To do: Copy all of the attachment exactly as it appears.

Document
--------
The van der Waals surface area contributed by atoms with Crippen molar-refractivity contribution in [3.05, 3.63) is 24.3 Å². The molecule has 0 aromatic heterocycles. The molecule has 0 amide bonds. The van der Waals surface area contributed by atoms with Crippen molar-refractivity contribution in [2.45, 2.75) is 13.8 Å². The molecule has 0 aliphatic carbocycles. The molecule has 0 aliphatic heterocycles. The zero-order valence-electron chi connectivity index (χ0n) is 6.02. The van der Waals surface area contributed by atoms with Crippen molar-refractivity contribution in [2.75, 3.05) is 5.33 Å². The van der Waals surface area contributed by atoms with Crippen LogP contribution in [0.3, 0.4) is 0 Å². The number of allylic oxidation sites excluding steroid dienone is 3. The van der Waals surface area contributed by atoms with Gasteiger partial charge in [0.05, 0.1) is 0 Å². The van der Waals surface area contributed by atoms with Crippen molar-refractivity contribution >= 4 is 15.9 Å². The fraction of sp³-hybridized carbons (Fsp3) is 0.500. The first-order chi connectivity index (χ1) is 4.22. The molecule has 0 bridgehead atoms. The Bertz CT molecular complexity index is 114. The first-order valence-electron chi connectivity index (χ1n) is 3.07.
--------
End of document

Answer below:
The van der Waals surface area contributed by atoms with Crippen molar-refractivity contribution in [3.05, 3.63) is 24.3 Å². The molecule has 0 aromatic heterocycles. The molecule has 0 amide bonds. The van der Waals surface area contributed by atoms with Crippen molar-refractivity contribution in [2.45, 2.75) is 13.8 Å². The molecule has 0 aliphatic carbocycles. The molecule has 0 aliphatic heterocycles. The zero-order valence-electron chi connectivity index (χ0n) is 6.02. The van der Waals surface area contributed by atoms with Crippen molar-refractivity contribution in [2.75, 3.05) is 5.33 Å². The van der Waals surface area contributed by atoms with Crippen LogP contribution in [0.3, 0.4) is 0 Å². The number of allylic oxidation sites excluding steroid dienone is 3. The van der Waals surface area contributed by atoms with Gasteiger partial charge in [0.05, 0.1) is 0 Å². The van der Waals surface area contributed by atoms with Crippen molar-refractivity contribution >= 4 is 15.9 Å². The fraction of sp³-hybridized carbons (Fsp3) is 0.500. The first-order chi connectivity index (χ1) is 4.22. The molecule has 0 bridgehead atoms. The Bertz CT molecular complexity index is 114. The first-order valence-electron chi connectivity index (χ1n) is 3.07.